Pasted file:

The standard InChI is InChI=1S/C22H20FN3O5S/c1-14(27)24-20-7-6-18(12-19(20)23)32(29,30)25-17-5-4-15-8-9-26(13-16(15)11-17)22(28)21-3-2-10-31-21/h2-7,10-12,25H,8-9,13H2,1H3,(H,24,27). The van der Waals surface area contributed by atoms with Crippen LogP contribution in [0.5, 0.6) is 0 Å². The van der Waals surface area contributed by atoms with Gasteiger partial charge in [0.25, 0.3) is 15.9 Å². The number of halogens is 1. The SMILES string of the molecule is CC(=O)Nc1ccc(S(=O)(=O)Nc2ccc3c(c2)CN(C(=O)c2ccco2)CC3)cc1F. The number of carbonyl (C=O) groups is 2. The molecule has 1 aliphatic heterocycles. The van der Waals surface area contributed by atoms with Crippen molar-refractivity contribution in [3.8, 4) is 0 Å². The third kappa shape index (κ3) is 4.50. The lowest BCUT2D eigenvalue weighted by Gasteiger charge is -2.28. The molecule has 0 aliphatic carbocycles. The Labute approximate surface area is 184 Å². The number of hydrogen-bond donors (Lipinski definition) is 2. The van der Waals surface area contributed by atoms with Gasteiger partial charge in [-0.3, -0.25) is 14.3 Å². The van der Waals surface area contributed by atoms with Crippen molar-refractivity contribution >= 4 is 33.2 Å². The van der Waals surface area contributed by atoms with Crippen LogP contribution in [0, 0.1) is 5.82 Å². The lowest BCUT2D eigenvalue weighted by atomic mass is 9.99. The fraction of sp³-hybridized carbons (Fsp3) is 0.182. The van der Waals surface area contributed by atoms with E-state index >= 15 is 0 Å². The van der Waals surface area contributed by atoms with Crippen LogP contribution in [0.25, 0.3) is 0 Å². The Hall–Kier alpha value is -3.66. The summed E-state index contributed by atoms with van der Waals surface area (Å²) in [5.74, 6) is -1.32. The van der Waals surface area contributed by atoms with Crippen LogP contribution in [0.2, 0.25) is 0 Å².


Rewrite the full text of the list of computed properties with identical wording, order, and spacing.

The standard InChI is InChI=1S/C22H20FN3O5S/c1-14(27)24-20-7-6-18(12-19(20)23)32(29,30)25-17-5-4-15-8-9-26(13-16(15)11-17)22(28)21-3-2-10-31-21/h2-7,10-12,25H,8-9,13H2,1H3,(H,24,27). The van der Waals surface area contributed by atoms with Crippen LogP contribution in [0.5, 0.6) is 0 Å². The van der Waals surface area contributed by atoms with Gasteiger partial charge in [0.25, 0.3) is 15.9 Å². The number of halogens is 1. The SMILES string of the molecule is CC(=O)Nc1ccc(S(=O)(=O)Nc2ccc3c(c2)CN(C(=O)c2ccco2)CC3)cc1F. The number of carbonyl (C=O) groups is 2. The molecule has 1 aliphatic heterocycles. The van der Waals surface area contributed by atoms with Crippen molar-refractivity contribution in [3.8, 4) is 0 Å². The third kappa shape index (κ3) is 4.50. The lowest BCUT2D eigenvalue weighted by Gasteiger charge is -2.28. The molecule has 0 aliphatic carbocycles. The Labute approximate surface area is 184 Å². The number of hydrogen-bond donors (Lipinski definition) is 2. The van der Waals surface area contributed by atoms with Gasteiger partial charge in [-0.3, -0.25) is 14.3 Å². The van der Waals surface area contributed by atoms with Crippen molar-refractivity contribution >= 4 is 33.2 Å². The van der Waals surface area contributed by atoms with Crippen LogP contribution in [0, 0.1) is 5.82 Å². The lowest BCUT2D eigenvalue weighted by atomic mass is 9.99. The fraction of sp³-hybridized carbons (Fsp3) is 0.182. The van der Waals surface area contributed by atoms with E-state index >= 15 is 0 Å². The van der Waals surface area contributed by atoms with Crippen LogP contribution in [0.25, 0.3) is 0 Å². The Hall–Kier alpha value is -3.66. The summed E-state index contributed by atoms with van der Waals surface area (Å²) in [5.74, 6) is -1.32. The van der Waals surface area contributed by atoms with Crippen LogP contribution in [0.2, 0.25) is 0 Å².